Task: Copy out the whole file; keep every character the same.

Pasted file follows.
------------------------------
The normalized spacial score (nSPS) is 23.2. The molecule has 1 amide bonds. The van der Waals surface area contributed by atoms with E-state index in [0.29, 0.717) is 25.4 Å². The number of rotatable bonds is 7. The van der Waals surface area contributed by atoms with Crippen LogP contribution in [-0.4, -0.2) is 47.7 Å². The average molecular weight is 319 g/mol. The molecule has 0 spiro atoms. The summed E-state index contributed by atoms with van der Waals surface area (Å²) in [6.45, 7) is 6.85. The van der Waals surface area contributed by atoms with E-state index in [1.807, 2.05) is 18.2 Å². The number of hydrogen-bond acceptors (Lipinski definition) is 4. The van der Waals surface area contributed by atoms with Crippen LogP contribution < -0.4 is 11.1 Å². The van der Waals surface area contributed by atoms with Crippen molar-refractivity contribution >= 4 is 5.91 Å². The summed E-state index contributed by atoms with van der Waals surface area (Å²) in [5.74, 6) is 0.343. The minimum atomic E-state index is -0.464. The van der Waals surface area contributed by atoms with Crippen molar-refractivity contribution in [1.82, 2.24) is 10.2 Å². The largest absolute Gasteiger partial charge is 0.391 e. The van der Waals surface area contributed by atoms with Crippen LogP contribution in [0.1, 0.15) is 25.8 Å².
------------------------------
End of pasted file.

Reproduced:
The normalized spacial score (nSPS) is 23.2. The molecule has 1 amide bonds. The van der Waals surface area contributed by atoms with E-state index in [0.29, 0.717) is 25.4 Å². The number of rotatable bonds is 7. The van der Waals surface area contributed by atoms with Crippen LogP contribution in [-0.4, -0.2) is 47.7 Å². The average molecular weight is 319 g/mol. The molecule has 0 spiro atoms. The summed E-state index contributed by atoms with van der Waals surface area (Å²) in [6.45, 7) is 6.85. The van der Waals surface area contributed by atoms with E-state index in [1.807, 2.05) is 18.2 Å². The number of hydrogen-bond acceptors (Lipinski definition) is 4. The van der Waals surface area contributed by atoms with Crippen LogP contribution < -0.4 is 11.1 Å². The van der Waals surface area contributed by atoms with Crippen molar-refractivity contribution >= 4 is 5.91 Å². The summed E-state index contributed by atoms with van der Waals surface area (Å²) in [5.74, 6) is 0.343. The minimum atomic E-state index is -0.464. The van der Waals surface area contributed by atoms with Crippen molar-refractivity contribution in [1.82, 2.24) is 10.2 Å². The largest absolute Gasteiger partial charge is 0.391 e. The van der Waals surface area contributed by atoms with Crippen LogP contribution in [0.1, 0.15) is 25.8 Å².